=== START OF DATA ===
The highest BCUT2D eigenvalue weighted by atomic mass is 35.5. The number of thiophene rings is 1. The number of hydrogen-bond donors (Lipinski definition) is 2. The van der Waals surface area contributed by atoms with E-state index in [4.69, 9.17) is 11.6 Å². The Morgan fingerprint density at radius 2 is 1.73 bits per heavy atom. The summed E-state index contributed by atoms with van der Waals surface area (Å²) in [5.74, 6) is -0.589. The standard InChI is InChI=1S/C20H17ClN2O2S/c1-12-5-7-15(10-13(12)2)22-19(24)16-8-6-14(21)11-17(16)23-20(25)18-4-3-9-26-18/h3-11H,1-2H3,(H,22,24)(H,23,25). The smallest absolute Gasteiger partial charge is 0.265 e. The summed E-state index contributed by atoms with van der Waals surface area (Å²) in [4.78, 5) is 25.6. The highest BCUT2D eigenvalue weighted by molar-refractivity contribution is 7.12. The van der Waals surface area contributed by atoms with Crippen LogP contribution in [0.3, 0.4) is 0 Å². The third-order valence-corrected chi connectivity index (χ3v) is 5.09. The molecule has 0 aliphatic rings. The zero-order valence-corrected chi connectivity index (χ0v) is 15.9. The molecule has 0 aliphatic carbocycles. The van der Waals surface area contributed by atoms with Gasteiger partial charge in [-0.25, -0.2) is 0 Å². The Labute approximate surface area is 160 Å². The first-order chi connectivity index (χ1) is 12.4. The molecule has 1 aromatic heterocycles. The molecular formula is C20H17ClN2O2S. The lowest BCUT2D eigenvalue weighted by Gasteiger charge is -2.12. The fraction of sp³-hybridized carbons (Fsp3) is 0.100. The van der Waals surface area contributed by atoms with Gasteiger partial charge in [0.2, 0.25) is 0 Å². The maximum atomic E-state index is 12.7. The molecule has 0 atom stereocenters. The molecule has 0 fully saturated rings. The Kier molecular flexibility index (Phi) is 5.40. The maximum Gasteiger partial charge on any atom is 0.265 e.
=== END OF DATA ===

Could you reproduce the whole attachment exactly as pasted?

The highest BCUT2D eigenvalue weighted by atomic mass is 35.5. The number of thiophene rings is 1. The number of hydrogen-bond donors (Lipinski definition) is 2. The van der Waals surface area contributed by atoms with E-state index in [4.69, 9.17) is 11.6 Å². The Morgan fingerprint density at radius 2 is 1.73 bits per heavy atom. The summed E-state index contributed by atoms with van der Waals surface area (Å²) in [5.74, 6) is -0.589. The standard InChI is InChI=1S/C20H17ClN2O2S/c1-12-5-7-15(10-13(12)2)22-19(24)16-8-6-14(21)11-17(16)23-20(25)18-4-3-9-26-18/h3-11H,1-2H3,(H,22,24)(H,23,25). The smallest absolute Gasteiger partial charge is 0.265 e. The summed E-state index contributed by atoms with van der Waals surface area (Å²) in [4.78, 5) is 25.6. The highest BCUT2D eigenvalue weighted by molar-refractivity contribution is 7.12. The van der Waals surface area contributed by atoms with Crippen LogP contribution in [0.3, 0.4) is 0 Å². The third-order valence-corrected chi connectivity index (χ3v) is 5.09. The molecule has 0 aliphatic rings. The zero-order valence-corrected chi connectivity index (χ0v) is 15.9. The molecule has 0 aliphatic carbocycles. The van der Waals surface area contributed by atoms with Gasteiger partial charge in [-0.25, -0.2) is 0 Å². The Labute approximate surface area is 160 Å². The first-order chi connectivity index (χ1) is 12.4. The molecule has 1 aromatic heterocycles. The molecular formula is C20H17ClN2O2S. The lowest BCUT2D eigenvalue weighted by Gasteiger charge is -2.12. The fraction of sp³-hybridized carbons (Fsp3) is 0.100. The van der Waals surface area contributed by atoms with Gasteiger partial charge in [0.2, 0.25) is 0 Å². The maximum atomic E-state index is 12.7. The molecule has 0 atom stereocenters. The molecule has 0 fully saturated rings. The Kier molecular flexibility index (Phi) is 5.40. The maximum Gasteiger partial charge on any atom is 0.265 e.